Chronic subdural hematoma has been referred to as the “great neurologic imitator” as it can mimic many neurological conditions.
They typically present with symptoms of increased intracranial pressure including headache, nausea/vomiting, and somnolence or with contralateral weakness. Compression of the convexity cerebral cortex usually causes motor deficit that is more readily appreciated in the upper extremity rather than in the leg, and very subtle deficit may be only detected by looking for pronator drift. The precise pattern of signs and symptoms in a given patient with chronic subdural may vary from case to case depending upon the specific anatomy of compression, but isolated lower extremity weakness is rare 1).
They can present in many different unusual ways including bilateral complete paraplegia and acute urinary retention mimicking acute spinal cord pathology. The exact mechanism of this clinical presentation is not clear and may be due to direct compression of the motor cortex to the falx or due to compression of the anterior cerebral artery due to subfalcine herniation 2).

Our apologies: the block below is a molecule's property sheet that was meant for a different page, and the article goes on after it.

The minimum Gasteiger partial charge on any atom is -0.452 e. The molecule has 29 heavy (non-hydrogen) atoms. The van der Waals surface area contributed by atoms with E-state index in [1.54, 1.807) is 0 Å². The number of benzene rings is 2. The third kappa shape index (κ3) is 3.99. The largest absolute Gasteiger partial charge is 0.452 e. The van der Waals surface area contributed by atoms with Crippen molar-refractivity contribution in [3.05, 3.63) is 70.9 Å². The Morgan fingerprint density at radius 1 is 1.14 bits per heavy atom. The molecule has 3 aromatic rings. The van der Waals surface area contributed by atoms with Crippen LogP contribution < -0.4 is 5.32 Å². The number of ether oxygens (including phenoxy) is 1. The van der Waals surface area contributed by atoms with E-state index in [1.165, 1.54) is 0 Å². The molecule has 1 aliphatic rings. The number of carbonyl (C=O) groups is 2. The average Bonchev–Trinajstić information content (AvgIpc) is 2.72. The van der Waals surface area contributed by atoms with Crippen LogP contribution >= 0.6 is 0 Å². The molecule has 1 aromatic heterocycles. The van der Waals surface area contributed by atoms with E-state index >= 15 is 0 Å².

Patients with unilateral chronic subdural hematoma had more frequent occurrence of hemiparesis than the patients with bilateral chronic subdural hematoma. It took the left-sided chronic subdural hematomas less time (about 200 hours earlier) than the right-sided ones to present its symptoms although the average hematoma diameter value was almost the same.
The site and the form of intracranial lesion-chronic subdural hematoma could have a great influence on neurological and functional condition in a patient. Although the length of time required for making diagnosis as well as clinical symptoms greatly differ and the latter are not always so clear, physicians should maintain a high level of suspicion for this disease and thus contribute to prompt diagnosis and better clinical outcome of patients 5).